Madonna della Speranza church, Gallarate, Italy
It might come as a surprise to the viewer to discover that the lady precariously launching herself into the void out of a steel and clear polycarbonate tube is in fact Our Lady of Hope at the church of the Madonna della Speranza in Gallarate, a dormitory town less than an hour from Milan. The hi-tech tunnel, which looks like a Pompidou Centre control sample, actually forms part of a curious external raised entrance sequence to an otherwise starkly brutalist 1978 design by architect Carlo Moretti; one jacked up dramatically off the ground via the 12 apostles, sculpted in dedicated relief on each of its concrete struts.
The church is one in a series of 40 captured by Milan-based Stefan Giftthaler, who decided to supplement the day job of fashion show and style magazine shoots with the more contemplative exercise of recording the city’s modernist churches. Giftthaler tells me that Milan, in the country’s industrial heartland, was widely bombed during the war, so there were a lot to choose from.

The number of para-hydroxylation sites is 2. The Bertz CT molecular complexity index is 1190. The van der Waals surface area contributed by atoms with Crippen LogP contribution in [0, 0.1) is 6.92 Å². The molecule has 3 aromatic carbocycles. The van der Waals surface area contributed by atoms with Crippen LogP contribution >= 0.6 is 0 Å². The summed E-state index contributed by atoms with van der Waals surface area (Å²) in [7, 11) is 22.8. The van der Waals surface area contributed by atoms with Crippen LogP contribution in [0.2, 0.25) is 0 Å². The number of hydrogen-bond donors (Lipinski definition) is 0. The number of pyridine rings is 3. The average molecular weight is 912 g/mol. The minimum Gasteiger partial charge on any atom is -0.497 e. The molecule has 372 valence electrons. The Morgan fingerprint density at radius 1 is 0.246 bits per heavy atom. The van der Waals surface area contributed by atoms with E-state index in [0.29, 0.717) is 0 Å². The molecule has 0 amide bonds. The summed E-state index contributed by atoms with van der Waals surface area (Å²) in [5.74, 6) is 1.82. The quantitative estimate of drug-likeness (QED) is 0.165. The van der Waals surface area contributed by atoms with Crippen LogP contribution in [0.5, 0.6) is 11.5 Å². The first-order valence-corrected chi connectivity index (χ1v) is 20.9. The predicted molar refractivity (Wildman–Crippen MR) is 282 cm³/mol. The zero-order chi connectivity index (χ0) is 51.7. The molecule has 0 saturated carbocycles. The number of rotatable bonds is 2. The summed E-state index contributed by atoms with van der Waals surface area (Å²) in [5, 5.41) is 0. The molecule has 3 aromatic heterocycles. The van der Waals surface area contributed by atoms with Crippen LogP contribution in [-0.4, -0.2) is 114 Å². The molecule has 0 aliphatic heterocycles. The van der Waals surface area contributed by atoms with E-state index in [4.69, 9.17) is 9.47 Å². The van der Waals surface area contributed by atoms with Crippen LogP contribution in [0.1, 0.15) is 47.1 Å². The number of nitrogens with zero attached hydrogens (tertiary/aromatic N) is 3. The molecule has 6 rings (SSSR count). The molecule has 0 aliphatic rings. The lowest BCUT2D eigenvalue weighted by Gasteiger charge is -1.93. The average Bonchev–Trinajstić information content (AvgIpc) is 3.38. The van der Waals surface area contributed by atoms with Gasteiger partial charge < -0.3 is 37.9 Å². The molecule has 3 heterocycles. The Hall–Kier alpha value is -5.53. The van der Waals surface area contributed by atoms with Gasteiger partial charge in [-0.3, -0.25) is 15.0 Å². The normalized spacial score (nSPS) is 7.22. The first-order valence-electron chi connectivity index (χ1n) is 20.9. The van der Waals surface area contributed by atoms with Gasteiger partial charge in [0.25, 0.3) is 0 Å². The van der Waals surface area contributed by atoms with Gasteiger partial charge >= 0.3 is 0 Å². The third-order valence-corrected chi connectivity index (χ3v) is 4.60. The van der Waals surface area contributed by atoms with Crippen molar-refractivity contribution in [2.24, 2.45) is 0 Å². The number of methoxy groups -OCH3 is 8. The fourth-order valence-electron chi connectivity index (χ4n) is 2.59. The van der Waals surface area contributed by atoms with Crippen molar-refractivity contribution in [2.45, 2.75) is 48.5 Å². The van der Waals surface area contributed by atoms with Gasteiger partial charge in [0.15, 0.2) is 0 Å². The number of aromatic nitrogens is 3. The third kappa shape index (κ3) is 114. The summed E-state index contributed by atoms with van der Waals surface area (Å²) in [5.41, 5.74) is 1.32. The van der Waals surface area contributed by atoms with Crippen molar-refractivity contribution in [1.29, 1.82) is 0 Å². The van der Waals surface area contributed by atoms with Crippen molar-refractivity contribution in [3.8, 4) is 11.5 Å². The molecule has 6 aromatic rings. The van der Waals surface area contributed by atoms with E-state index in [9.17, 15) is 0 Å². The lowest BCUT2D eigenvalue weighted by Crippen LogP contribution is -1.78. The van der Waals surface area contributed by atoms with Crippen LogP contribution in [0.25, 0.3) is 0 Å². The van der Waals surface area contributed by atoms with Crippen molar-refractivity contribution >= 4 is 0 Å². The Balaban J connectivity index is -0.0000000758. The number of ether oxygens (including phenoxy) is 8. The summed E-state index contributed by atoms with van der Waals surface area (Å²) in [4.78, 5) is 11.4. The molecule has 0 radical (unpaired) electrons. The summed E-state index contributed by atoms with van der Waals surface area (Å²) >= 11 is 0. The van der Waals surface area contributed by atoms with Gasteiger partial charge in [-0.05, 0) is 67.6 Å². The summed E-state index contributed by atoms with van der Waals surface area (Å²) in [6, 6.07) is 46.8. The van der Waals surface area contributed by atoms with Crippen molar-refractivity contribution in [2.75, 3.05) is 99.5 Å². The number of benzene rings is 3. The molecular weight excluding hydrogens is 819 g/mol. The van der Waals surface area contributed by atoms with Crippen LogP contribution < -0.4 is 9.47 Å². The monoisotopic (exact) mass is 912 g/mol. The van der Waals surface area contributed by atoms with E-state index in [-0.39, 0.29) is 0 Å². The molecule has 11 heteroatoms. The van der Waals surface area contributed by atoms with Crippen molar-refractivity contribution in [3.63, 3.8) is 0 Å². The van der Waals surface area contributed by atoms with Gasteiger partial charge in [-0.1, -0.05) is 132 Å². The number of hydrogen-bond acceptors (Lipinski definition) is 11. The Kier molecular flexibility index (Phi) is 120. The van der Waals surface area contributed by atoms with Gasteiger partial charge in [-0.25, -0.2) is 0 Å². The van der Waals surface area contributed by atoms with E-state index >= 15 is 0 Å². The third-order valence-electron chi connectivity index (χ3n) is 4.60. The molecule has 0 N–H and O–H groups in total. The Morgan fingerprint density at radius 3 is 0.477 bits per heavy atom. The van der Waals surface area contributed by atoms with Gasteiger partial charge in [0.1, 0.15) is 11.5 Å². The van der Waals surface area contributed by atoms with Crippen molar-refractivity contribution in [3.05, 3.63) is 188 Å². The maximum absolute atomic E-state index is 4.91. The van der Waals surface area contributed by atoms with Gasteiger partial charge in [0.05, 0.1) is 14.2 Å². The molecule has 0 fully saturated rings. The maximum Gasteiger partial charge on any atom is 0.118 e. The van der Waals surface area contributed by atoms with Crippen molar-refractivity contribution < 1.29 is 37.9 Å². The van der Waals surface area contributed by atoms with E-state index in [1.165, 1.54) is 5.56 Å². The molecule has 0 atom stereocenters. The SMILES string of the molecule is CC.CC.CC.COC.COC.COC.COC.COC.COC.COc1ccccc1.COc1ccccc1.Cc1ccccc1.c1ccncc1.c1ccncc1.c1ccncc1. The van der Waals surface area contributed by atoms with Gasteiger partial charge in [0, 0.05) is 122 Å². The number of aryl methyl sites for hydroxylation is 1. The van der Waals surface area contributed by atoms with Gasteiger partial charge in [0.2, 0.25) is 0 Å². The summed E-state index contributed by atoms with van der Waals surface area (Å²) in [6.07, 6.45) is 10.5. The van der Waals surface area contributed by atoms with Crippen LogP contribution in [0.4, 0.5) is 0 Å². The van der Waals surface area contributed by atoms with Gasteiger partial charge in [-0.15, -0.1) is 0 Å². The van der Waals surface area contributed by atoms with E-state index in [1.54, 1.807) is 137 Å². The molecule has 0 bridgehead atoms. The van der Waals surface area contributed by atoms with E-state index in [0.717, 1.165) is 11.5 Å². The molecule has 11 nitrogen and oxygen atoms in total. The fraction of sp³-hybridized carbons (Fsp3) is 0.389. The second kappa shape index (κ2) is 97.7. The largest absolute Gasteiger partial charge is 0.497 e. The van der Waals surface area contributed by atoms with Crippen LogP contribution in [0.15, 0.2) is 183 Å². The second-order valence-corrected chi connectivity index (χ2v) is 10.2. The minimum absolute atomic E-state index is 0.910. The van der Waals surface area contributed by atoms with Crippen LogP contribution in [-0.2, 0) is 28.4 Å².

But even he was shocked when he first turned the corner to see this. ‘The ramp up to the concrete box of the church was all white steel and grey rubber flooring,’ he recalls, ‘It looked like a set out of a Stanley Kubrick film.’ But while the outside might be Clockwork Orange, the dark interior is more Eyes Wide Shut; a huge, blood red painted curtain beyond the altar viscerally screening the glazed east wall’s sunlight from the eyes of its dwindling congregation. Given that dour context, the Madonna’s break for freedom seems understandable; dashing along the catwalk, robes flowing wildly about her, ready to stage dive into the mist-softened car park of eternity.